Advocates Take Push For School Funding On The Road With 60-Mile March

Jun 21, 2019

Wisconsin public education advocates are planning a 60-mile march to Madison this weekend to call for more state support of school districts. Organizers say Republican legislators’ plan to increase K-12 funding by about $500 million in the state biennial budget falls far short.

Instead, they support the much larger $1.4 billion spending boost proposed by Democratic Gov. Tony Evers.

The idea for the march started in Milwaukee, with new school board member Megan O’Halloran. The MPS Board just passed its preliminary budget for the upcoming school year. The board was frustrated with the district's inability to afford many of the things students and staff were asking for, like full-time art and music teachers in each school.

At the final MPS budget meeting on May 30, O’Halloran criticized the Joint Finance Committee’s decision to throw out Evers’ proposed K-12 budget.

“We’re talking about how to move funds around on the plate and we’re trying to create more with just less,” O’Halloran said at the meeting. “And people in Madison seem determined to do the most to do the absolute least for our kids."

O’Halloran said she wanted to take a "pilgrimage" to the capital to call for more public school funding.

"People in Madison seem determined to do the most to do the absolute least for our kids." - MPS Board Member Megan O'Halloran

“And as soon as she said that, our phones just started ringing,” said Heather DuBois Bourenane, director of the Wisconsin Public Education Network, a statewide advocacy group.

In less than a month, the organization planned a four-day, 60-mile march to lobby legislators for more funding. It will start Saturday in the Jefferson County town of Palmyra and end Tuesday at the Wisconsin State Capitol, where the Assembly is set to take up the finance committee’s biennial budget plan.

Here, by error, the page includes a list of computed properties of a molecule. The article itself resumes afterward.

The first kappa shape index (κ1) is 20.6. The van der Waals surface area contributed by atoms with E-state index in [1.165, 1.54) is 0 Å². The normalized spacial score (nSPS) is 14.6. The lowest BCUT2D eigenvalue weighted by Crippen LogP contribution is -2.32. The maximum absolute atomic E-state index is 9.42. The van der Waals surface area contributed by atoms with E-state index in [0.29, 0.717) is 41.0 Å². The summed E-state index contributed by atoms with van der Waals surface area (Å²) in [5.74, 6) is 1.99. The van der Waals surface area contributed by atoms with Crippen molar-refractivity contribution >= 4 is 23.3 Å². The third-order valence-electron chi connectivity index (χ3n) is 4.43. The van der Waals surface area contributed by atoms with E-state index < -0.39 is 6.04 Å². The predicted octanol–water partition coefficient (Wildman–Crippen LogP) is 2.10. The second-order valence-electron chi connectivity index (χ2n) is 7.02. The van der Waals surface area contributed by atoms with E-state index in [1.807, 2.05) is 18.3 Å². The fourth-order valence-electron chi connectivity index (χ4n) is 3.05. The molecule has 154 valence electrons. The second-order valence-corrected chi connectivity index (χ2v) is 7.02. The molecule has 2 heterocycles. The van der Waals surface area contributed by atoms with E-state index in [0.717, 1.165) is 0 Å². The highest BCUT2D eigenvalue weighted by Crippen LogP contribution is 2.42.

The march to Madison route is just over 60 miles. It will start Saturday in Palmyra and end Tuesday in the Capitol.
Credit Lauren Sigfusson / Google Maps

“This is like kid-friendly plus,” said Assembly Speaker Robin Vos at a press conference touting the finance committee’s version of the budget.

GOP Sen. Luther Olsen said even though school leaders were initially excited about Evers’ budget, “they are realistic people. After talking to them and talking about what we were looking at doing, they said this is realistic, this will help us immensely.”

Evers proposed a $1.4 billion K-12 funding increase over two years. The Republican plan provides about a third of that.

One of the major differences is special education support. Right now, the state reimburses schools for only about 25% of their costs to serve special needs students. Evers wanted to increase reimbursement to 60% by year two of the budget. The Republican plan would increase it to 30% instead, spending about $500 million less than the governor proposed.

Read: Report Examines Consequences of Underfunding Special Education

Special education support is a major focus of the march to Madison. Organizers are using the tagline "60 miles for 60 percent."

“The governor proposed such a significant investment and it really became the cornerstone of his proposal,” said DuBois Bourenane. “And with that provision removed, we’re basically looking at a status quo budget.”

DuBois Bourenane said the march will also highlight school districts’ financial stress due to stagnant revenue limits, which restrict school property taxes. About three out of every four Wisconsin school districts have sought voter referendums to pay for basic costs.

Read: Balancing School Budgets Via Referendum Has Become Routine. What Happens When Voters Say No?

The town where the march is starting, Palmyra, failed to pass an operating referendum in April. Without that revenue, the district is moving to dissolve, which means its students would be absorbed by surrounding districts.

The state budget must be approved by both the Assembly and Senate before it’s sent to Evers, who could change certain language or reject the entire bill.

If the spending plan isn’t finalized by the fall, it would jeopardize school districts’ ability to take advantage of an eventual funding increase.

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